Capsule Reviews

Cabin Fever Theatre Suburbia has a bona fide hit on its hands with Mark Dunn's feel-good comedy-drama Cabin Fever. Perhaps the theater could be persuaded to extend the show's run. Not only is Dunn's gentle play an absolute joy, but its exceptional performers delightfully flesh out their characters with heart and brains. The four Beckle sisters, their widowed father and their dead mother's sister reunite at the family cabin on the Guadalupe River over Memorial Day weekend. Their intertwining lives collide, mesh and ultimately triumph as the splintered family heals itself from within. Karen (Tina Samuelsen) is the type-A bossy sister; Cesca (Lindsey Michelle Brunson) is in an abusive relationship; Georgina (Laura Schlecht) goes through life worrying about her weight while chowing down on pecan sandies; and Pidge (Morgan Mayes) marches to her own drummer and now resides at a halfway mental hospital. Dad (Gene Griesbach) has taken to drink since Mom's death; Aunt Tammy (Carolyn Montgomery) has inadvertently locked herself in the bathroom for all of Act I. And Cesca's husband, Mike (Jesse Bainbridge), arrives unexpectedly in a marvelous comic twist. The familial recriminations and restitutions fuse seamlessly under the co-direction of Elvin Moriarty and Barbara S. Hartman, who give this production a great big heart. Griesbach finds just the right tone of exasperation tinged with desperation as he watches his family spin out of control through a haze of Jack Daniel's. Veteran Montgomery simply can't be bettered in her performance as the warm and kindly Aunt Tammy, whose idiosyncratic cracked voice radiates maternal goodness and decency. But the revelation is Mayes as lost, good-hearted Pidge. She gives a season-best performance that's as close to perfection as it can get, blasting the play alive in unexpected ways. Through July 3. 1410 W. 43rd St., 713-682-3525.

Life Beyond the Loop That loony Fertle family is on hiatus until September, so instead you'll just have to content yourself with Radio Music Theatre's hilarious parody Life Beyond the Loop. The show is as bracing as a headfirst dunk into a bucket of ice water. Here, the superb comic trio (author Steve Farrell, Vicki Farrell and Rich Mills -- with sound- and music-effects wizards Mark Cain and Pat Southard) takes us to Houston-area planned community Precious Trees and proceeds to shake out enough nuts to feed the elephants at the zoo. Among the numerous topical items and persons expertly lambasted: our new accident-prone Metro, the unstoppable developer Tilman Fertitta, the nudie bar/restaurant Kajankers, George and Barbara Bush, the sleazy televangelist Jiffy Dillman and the incompetent Spy Eye News, with its consumer advocate Damuel Madd ("I'm Dam Madd"). There's a plot -- there's always a good plot at RMT's three-ring circus -- but it's only an excuse for timely gags, razor-sharp timing and brilliant song parodies. And let's not forget the Margaret Mueller Miller Mitchell...something, something...Pavilion, the "instant damnation" of Al Franken, Uncle Dan's insane furniture commercials and the dessert of choice at Precious Trees: pudding! Through August 28. 2623 Colquitt, 713-522-7722.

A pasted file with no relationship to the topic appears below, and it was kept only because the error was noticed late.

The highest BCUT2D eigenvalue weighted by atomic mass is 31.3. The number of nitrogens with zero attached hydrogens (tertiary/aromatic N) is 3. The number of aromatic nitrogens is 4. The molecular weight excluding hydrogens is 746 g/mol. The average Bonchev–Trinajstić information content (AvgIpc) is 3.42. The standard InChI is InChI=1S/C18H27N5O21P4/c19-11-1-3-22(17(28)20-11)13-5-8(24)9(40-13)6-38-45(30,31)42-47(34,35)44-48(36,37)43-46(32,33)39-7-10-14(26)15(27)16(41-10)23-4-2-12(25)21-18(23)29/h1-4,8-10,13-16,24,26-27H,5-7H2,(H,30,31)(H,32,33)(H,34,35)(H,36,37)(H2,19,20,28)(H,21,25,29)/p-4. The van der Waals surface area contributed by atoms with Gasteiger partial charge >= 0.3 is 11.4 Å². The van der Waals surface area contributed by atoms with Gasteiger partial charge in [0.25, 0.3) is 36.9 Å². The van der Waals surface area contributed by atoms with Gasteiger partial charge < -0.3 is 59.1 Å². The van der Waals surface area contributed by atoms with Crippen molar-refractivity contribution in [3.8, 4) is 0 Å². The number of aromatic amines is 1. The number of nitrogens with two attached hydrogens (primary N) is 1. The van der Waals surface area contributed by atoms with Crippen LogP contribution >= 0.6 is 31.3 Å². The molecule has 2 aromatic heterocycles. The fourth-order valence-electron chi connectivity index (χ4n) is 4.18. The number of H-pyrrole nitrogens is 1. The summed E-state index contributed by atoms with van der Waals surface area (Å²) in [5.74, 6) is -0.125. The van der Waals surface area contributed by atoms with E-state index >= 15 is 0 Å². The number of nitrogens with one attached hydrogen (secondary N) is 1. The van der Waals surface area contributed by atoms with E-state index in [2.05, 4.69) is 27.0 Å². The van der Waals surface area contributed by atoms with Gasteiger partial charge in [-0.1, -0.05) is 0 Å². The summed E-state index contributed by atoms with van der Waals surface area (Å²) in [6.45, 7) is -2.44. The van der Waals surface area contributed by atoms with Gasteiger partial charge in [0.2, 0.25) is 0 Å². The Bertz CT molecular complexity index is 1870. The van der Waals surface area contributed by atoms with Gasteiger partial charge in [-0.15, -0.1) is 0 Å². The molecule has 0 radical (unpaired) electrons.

The Unexpected Guest Everything's a little off-kilter in the Company OnStage's rendition of Agatha Christie's Unexpected Guest. The play itself is the main culprit. Dame Christie may be the most published author in history, after the Bible and Shakespeare, but she's a lame playwright. Her improbable and overly knotty plots work much better in books than on stage. Christie resorts to implausible twists and turns to keep us guessing and on edge. No character, especially in this 1958 murder mystery, behaves like a real person. Michael Starkwedder (Mark Carrier) has wrecked his car on a foggy night. He enters the only house in the area and stumbles upon a dead body. Standing nearby is the deceased's attractive wife (Ashley Heathcock), holding a gun. Although she takes credit for the murder, Michael convinces her to blame someone else, going so far as to cut out letters from the newspaper to make a note to be pinned on the body. No one could be so gullible as this wife, or so conniving as this unexpected guest, but everyone carries on regardless. This is the type of play where Carrier knows just the right desk drawer to open for scissors and glue for his dastardly note. This kind of drama has its own rules and must be played with utter conviction so the audience doesn't have time to do too much thinking. Only Carrier knows how to do this. The other actors fumble through a variety of undecipherable accents and unconvincing line readings. Even the curtain call looks painful. Why, if the character of Inspector Thomas is played by a woman (Dottie McQuarrie), do the others all refer to her as "sir"? And no self-respecting valet would ever be caught dead wearing formal white evening wear. Butlers wear black. That much Christie did know. Through July 3. 536 Westbury Square, 713-726-1219.

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D.L. Groover has contributed to countless reputable publications including the Houston Press since 2003. His theater criticism has earned him a national award from the Association of Alternative Newsmedia (AAN) as well as three statewide Lone Star Press Awards for the same. He's co-author of the irreverent appreciation, Skeletons from the Opera Closet (St. Martin's Press), now in its fourth printing.
Contact: D. L. Groover